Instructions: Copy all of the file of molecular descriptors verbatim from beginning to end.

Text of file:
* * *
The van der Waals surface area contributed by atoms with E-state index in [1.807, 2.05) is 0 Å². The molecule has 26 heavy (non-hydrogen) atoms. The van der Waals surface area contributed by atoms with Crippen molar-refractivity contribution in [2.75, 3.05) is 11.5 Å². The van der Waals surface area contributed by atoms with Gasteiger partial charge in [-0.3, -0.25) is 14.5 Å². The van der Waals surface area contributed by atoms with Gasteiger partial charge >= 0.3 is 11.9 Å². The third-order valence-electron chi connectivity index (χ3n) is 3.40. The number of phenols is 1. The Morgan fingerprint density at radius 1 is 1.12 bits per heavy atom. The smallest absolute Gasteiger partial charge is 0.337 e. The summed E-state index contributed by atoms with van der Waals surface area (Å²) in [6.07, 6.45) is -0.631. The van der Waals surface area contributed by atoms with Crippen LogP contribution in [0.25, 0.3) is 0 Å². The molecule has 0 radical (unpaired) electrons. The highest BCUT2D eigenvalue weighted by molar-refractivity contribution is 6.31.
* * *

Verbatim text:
The van der Waals surface area contributed by atoms with E-state index in [1.807, 2.05) is 0 Å². The molecule has 26 heavy (non-hydrogen) atoms. The van der Waals surface area contributed by atoms with Crippen molar-refractivity contribution in [2.75, 3.05) is 11.5 Å². The van der Waals surface area contributed by atoms with Gasteiger partial charge in [-0.3, -0.25) is 14.5 Å². The van der Waals surface area contributed by atoms with Gasteiger partial charge >= 0.3 is 11.9 Å². The third-order valence-electron chi connectivity index (χ3n) is 3.40. The number of phenols is 1. The Morgan fingerprint density at radius 1 is 1.12 bits per heavy atom. The smallest absolute Gasteiger partial charge is 0.337 e. The summed E-state index contributed by atoms with van der Waals surface area (Å²) in [6.07, 6.45) is -0.631. The van der Waals surface area contributed by atoms with Crippen LogP contribution in [0.25, 0.3) is 0 Å². The molecule has 0 radical (unpaired) electrons. The highest BCUT2D eigenvalue weighted by molar-refractivity contribution is 6.31.